Translation of headline in Spanish:


titular, n.

Pronunciation: /ˈhɛdˌlaɪn//ˈhɛdlʌɪn/


  • 1

    titular masculine
    to hit the headlines aparecer en primera plana
    • to make headlines ser noticia
    • the (news) headlines el resumen informativo / de noticias
    • before noun headline news noticia de primera plana
    • The tragic and unprecedented scale of last Tuesday's slaughter in the United States forced all other news off the headlines.
    • Virtually all of the headlines and news stories mentioned the one phrase that captured the essence of the findings.
    • The news of economic prosperity doesn't tally with the headlines in the newspapers.
    • We'll get to that in a moment, but, first, we look at some of the headlines and other stories making news this hour.
    • War and terrorism are the new glamour girls of news that dominate the headlines, deservedly so, it might be said.
    • Which was presumably why the theft of a couple of plants from a south of England nursery made the headlines in every news broadcast throughout the day.
    • It doesn't always make the headlines in the evening news, but it's real.
    • Why don't we find a non-cricketing sportsperson on the front page of a newspaper, or in the headlines of a news channel?
    • Not a single day passes without the word appearing in the headlines of newspapers.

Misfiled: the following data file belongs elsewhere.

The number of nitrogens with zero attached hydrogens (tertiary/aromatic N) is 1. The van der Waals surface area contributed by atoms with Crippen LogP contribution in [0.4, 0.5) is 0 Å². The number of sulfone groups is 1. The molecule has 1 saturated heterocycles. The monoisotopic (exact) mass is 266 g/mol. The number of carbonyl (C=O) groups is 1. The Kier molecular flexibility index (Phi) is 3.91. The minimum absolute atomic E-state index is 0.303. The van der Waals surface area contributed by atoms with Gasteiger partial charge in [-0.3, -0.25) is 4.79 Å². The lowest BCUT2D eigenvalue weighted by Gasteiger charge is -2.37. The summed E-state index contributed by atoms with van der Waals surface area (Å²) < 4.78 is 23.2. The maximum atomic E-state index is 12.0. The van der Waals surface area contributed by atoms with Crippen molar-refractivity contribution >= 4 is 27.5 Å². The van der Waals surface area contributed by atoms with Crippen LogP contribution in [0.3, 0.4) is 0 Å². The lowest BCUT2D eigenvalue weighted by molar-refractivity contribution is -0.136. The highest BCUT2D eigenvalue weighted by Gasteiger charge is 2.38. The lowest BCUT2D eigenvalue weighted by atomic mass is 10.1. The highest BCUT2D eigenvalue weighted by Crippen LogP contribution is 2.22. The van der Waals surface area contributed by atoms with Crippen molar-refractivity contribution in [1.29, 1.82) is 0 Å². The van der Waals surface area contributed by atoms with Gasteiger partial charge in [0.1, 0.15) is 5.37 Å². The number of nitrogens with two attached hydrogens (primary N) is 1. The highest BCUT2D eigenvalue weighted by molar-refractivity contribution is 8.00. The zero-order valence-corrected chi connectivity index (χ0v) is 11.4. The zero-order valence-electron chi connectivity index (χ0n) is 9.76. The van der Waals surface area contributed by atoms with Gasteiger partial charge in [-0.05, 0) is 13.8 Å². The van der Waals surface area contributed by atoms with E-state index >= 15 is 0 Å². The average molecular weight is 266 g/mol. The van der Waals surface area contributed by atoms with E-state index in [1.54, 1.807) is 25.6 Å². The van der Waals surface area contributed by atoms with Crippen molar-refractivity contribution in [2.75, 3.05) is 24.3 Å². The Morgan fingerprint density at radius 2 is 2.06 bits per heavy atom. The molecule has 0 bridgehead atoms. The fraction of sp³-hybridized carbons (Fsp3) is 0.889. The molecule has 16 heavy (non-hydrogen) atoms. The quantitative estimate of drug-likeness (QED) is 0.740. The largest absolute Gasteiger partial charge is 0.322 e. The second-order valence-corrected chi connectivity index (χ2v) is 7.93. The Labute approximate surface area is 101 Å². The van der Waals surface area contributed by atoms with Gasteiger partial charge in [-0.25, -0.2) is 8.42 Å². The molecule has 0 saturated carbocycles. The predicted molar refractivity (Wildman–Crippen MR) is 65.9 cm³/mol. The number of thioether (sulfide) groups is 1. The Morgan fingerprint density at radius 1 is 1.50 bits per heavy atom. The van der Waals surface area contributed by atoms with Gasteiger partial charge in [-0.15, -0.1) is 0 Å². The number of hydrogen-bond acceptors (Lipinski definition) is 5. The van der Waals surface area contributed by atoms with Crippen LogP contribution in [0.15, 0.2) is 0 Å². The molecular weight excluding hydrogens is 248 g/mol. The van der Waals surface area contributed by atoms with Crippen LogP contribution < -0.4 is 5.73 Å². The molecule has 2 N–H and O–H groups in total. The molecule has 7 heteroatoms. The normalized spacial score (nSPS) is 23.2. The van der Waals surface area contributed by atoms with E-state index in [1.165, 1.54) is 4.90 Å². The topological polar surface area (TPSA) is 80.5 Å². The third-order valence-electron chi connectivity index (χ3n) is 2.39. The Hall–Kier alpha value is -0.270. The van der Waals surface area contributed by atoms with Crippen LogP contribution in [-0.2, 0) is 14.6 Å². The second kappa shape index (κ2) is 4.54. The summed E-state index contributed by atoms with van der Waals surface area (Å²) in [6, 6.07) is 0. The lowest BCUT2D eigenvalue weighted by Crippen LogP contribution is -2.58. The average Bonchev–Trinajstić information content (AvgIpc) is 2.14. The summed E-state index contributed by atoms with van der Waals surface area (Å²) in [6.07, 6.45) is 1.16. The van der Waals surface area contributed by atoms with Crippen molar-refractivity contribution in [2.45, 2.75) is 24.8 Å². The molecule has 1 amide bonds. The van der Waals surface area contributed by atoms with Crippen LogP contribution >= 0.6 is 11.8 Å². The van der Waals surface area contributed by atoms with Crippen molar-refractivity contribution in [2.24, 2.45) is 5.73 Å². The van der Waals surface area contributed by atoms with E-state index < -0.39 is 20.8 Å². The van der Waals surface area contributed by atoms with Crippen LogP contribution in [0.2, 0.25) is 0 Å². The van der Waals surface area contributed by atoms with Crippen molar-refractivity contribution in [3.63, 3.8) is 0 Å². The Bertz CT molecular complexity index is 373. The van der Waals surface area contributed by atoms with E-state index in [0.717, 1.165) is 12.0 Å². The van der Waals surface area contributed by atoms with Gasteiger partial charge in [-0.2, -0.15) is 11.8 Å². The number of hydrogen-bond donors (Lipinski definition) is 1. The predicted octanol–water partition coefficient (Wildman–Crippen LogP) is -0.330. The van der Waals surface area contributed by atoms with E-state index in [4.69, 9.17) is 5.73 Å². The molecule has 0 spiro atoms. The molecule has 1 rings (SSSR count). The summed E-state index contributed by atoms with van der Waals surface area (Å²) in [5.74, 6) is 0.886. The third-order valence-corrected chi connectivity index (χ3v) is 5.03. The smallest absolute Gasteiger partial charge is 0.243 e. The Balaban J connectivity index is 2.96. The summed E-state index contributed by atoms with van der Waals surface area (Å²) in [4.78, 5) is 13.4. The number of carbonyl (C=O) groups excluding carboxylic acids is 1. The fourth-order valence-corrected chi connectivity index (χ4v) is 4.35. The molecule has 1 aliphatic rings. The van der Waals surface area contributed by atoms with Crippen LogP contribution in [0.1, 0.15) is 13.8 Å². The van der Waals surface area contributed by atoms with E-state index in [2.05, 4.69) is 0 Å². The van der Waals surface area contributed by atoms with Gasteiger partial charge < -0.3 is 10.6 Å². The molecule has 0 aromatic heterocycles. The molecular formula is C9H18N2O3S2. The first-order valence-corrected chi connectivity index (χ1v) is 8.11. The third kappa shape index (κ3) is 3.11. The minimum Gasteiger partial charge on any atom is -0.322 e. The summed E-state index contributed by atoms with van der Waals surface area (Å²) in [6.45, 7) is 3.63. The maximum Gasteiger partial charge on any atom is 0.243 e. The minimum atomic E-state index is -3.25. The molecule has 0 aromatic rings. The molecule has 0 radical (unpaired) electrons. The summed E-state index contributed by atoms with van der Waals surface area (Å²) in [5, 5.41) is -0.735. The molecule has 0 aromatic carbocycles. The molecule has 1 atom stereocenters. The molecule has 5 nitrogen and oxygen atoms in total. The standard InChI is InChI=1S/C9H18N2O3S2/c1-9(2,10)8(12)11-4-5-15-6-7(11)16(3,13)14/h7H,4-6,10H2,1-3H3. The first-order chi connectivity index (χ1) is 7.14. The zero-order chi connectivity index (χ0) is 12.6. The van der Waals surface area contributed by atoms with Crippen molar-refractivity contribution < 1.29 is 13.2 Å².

• With London being the capital, anything weather wise that is extreme always hits the headlines and becomes big news.
    • Race-related news may hog the headlines, but fundamental problems with South African cricket go unnoticed.
    • They might not grab the headlines of the national news media but they will a lot harder to dismiss as anarchists or well-meaning but naive cranks.
    • They not only furnish the news of the day, but if you look beyond the headlines you can find important clues to how people lived.
    • When the bad news is in the headlines, you will need confidence in your portfolio selections.
    • There is a tendency on the part of everyone to judge a historical moment by our own daily affairs and in relation only to the headlines that dominate the news.
    • ‘Pop star nude in forest’ made the headlines in national newspapers for four days in a row.
    • Periodically another scandal hits the headlines, sometimes dominating the news for months or even years.
    • They would be exposed in the headlines of the tabloids and drummed out of office.
    • He reminded students that the situations and problems that made the headlines on the news did not disappear at the end of the programme.
    • They haven't been around a lot in the past couple of weeks, after all, pushed out of the headlines by news, history, and sad, terrible stories.
    • It's an attempt to miss the main news bulletin and headlines in the hope that the papers will have missed their deadlines as well.

transitive verb

  • 1

    (article/report) titular
  • 2

    (riot/crash) destacar
  • 3

    (top bill)
    the show headlined Judy Garland Judy Garland encabezaba el reparto del espectáculo